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Re: [linux-lvm] lvm deadlock with 2.4.x kernel?



Chris writes:
> On Tuesday, May 15, 2001 04:49:25 PM -0600 Andreas Dilger
> <adilger turbolinux com> wrote:
> 
> > Tom Otake writes:
> >> Yes, I've been able to recreate the second hang scenario, though I have
> >> to admit it wasn't exactly the same.  I started the copy of the data,
> >> created a new LV, which worked.  I ran mkreiserfs on the new LV, it
> >> worked.  I removed the new LV, also worked, then ran pvscan.  That's
> >> when the system hung.  All the while, the copy from CD to disk was going
> >> on.
> > 
> > It may be that this is related to the ext3 problem that is ongoing.
> > Basically, if pvscan or vgscan (PV_FLUSH ioctl calling invalidate_buffers)
> > is run it causes buffers to go into an invalid state for the journal
> > code, and this breaks the journaling.  On ext3, there are assertions in
> > the code which detect the invalid state and case an oops (stack trace),
> > but this may not be the case with reiserfs.
> 
> reiserfs should catch blocks that don't have the proper bits set when it
> starts i/o, and then it makes sure the block hasn't been relogged while the
> i/o was in progress.  It sends warnings not an oops though, check your log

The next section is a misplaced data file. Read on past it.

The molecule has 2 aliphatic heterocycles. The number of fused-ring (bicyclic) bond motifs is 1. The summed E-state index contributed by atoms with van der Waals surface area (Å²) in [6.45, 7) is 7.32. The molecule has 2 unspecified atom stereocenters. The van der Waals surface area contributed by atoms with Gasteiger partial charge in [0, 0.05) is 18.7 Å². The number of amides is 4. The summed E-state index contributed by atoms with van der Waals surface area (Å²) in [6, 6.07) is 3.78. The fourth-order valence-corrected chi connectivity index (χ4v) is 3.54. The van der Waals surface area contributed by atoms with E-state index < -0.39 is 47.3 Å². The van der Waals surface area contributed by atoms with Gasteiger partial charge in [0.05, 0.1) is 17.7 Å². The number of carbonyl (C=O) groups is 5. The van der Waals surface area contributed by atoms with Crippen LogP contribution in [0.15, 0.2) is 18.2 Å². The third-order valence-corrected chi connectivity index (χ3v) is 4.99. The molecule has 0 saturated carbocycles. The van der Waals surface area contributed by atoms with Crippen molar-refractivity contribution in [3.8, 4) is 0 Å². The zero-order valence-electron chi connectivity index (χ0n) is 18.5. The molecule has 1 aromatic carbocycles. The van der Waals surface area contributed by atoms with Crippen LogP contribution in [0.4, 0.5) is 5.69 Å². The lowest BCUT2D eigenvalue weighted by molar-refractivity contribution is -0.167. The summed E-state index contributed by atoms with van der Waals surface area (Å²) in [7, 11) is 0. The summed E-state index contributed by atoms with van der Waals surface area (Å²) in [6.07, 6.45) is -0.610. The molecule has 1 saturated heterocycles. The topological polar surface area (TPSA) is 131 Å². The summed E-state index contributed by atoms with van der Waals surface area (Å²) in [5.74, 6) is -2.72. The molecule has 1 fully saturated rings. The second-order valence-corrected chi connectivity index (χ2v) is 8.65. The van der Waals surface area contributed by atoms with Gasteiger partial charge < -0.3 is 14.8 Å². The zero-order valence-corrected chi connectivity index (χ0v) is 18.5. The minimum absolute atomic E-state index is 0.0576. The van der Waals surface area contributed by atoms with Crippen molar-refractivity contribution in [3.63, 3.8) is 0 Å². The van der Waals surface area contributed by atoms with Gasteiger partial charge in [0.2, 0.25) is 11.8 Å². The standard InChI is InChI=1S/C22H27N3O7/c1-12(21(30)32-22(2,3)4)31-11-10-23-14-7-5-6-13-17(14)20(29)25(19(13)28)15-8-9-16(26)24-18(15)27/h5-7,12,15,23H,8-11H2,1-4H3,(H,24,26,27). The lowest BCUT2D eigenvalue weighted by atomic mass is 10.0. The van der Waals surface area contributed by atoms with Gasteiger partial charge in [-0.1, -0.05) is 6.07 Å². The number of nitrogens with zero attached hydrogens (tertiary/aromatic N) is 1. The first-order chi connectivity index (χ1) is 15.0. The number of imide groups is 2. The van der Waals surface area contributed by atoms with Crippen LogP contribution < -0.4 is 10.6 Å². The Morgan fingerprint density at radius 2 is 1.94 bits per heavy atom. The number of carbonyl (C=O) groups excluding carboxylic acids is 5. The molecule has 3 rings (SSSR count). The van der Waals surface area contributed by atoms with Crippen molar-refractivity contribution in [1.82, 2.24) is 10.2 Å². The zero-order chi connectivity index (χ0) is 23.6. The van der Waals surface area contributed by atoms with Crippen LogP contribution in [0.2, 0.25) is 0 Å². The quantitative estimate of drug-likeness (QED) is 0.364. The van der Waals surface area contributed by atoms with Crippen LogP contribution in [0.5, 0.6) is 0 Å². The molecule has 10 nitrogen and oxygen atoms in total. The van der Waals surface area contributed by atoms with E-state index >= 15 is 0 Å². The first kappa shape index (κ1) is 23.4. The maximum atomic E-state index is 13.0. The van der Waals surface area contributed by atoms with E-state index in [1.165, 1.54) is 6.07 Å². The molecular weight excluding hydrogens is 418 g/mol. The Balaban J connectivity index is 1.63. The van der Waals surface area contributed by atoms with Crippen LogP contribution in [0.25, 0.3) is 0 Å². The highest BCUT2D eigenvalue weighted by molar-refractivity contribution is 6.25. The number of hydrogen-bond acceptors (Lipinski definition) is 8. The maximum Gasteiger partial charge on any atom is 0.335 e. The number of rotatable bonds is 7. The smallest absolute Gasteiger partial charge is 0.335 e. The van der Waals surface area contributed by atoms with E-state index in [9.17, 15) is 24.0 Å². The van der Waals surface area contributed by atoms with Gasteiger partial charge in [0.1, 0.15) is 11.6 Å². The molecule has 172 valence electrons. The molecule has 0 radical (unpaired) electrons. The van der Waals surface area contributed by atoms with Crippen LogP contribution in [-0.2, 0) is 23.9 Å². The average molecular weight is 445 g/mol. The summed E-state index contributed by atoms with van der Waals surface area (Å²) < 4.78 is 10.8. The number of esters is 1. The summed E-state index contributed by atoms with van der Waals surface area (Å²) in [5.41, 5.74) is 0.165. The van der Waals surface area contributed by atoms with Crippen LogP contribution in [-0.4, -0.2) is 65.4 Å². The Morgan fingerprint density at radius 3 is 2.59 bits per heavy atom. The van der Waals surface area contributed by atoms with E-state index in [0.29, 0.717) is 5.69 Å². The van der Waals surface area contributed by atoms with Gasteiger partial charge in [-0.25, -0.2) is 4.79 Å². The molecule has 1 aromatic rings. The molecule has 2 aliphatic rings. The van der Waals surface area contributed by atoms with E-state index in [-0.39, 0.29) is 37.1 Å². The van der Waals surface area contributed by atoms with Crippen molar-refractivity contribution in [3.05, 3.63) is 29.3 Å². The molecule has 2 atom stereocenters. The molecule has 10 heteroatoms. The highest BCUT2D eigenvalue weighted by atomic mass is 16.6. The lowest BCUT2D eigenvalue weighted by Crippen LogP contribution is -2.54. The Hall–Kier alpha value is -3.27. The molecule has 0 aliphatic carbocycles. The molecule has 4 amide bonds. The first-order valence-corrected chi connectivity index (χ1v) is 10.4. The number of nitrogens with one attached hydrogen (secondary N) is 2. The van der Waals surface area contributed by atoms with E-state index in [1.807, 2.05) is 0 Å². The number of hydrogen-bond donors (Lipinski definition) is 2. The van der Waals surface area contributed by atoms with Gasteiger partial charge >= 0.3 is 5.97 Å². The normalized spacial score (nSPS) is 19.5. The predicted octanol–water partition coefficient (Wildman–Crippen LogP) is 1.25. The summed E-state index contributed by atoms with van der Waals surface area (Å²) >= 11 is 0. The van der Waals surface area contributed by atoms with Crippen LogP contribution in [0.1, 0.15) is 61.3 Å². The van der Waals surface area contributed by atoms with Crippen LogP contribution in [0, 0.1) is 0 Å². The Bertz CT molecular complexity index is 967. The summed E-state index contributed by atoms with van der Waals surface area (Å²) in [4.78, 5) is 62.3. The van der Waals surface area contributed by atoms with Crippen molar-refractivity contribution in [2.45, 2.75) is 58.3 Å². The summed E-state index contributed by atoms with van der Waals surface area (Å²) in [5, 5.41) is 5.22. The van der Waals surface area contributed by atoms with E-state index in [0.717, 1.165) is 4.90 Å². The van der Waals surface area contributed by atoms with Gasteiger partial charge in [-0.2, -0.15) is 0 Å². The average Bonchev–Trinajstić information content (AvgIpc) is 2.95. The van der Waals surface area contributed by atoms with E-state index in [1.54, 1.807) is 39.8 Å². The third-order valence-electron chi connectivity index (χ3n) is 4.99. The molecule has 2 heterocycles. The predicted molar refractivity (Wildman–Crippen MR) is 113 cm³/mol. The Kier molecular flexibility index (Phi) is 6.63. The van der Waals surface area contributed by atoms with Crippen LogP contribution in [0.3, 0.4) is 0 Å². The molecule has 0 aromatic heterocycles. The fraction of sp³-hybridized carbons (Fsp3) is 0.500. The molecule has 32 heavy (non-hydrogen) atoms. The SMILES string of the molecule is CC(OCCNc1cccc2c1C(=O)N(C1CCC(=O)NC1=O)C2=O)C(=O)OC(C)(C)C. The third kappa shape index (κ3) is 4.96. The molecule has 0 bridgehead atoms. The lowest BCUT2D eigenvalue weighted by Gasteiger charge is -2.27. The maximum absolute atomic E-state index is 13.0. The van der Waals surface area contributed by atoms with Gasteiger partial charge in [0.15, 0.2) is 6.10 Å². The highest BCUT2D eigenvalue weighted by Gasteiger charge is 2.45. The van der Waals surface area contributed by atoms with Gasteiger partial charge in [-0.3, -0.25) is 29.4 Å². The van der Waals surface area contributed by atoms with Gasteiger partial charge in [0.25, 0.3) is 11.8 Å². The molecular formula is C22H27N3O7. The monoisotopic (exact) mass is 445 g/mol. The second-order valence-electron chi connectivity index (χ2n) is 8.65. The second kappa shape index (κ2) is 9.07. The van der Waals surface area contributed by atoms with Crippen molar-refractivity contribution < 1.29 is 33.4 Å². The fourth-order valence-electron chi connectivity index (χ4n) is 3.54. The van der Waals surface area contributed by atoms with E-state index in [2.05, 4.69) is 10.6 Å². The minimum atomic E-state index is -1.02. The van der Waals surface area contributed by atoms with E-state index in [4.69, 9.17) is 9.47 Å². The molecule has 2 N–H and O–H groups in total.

> files.  If we were losing journal bits, and the log code didn't catch it,
> the result should be silent corruption.  
> 
> Since he is seeing deadlock, it seems more likely reiserfs is trying to
> lock a buffer for i/o, and that is hanging for some reason....

But what does PV_FLUSH do?  Calls fsync_dev() to flush dirty buffers to
disk, and sync_supers() and waits for buffer I/O completion.  This is
unlikely to be the cause of a problem, because that happens on each
sync call.

It then calls __invalidate_buffers(dev, 0), which destroys everything
but dirty buffers (on ALL buffer lru lists).  Since reiserfs may have
journaled buffers which are not "dirty" by the normal sense, these may
be thrown out.  It is doing _something_ wierd with the ext3 buffers,
such that they are essentially gone from the buffer lists, but still
in the journal list.  We have tried tracking it down a bit, but not
successfully yet.

I think some of the debugging tools Andrew Morton made for ext3 on 2.4
will help.  Basically, it allows you to keep a history of what happens
to the buffer through the journal and block layer, so that when you get
a problem with a buffer you can trace back to see who changed it...  I
haven't yet checked if we still have this invalidate_buffers() issue in
2.4 ext3 yet.

Cheers, Andreas
-- 
Andreas Dilger  \ "If a man ate a pound of pasta and a pound of antipasto,
                 \  would they cancel out, leaving him still hungry?"
http://www-mddsp.enel.ucalgary.ca/People/adilger/               -- Dogbert


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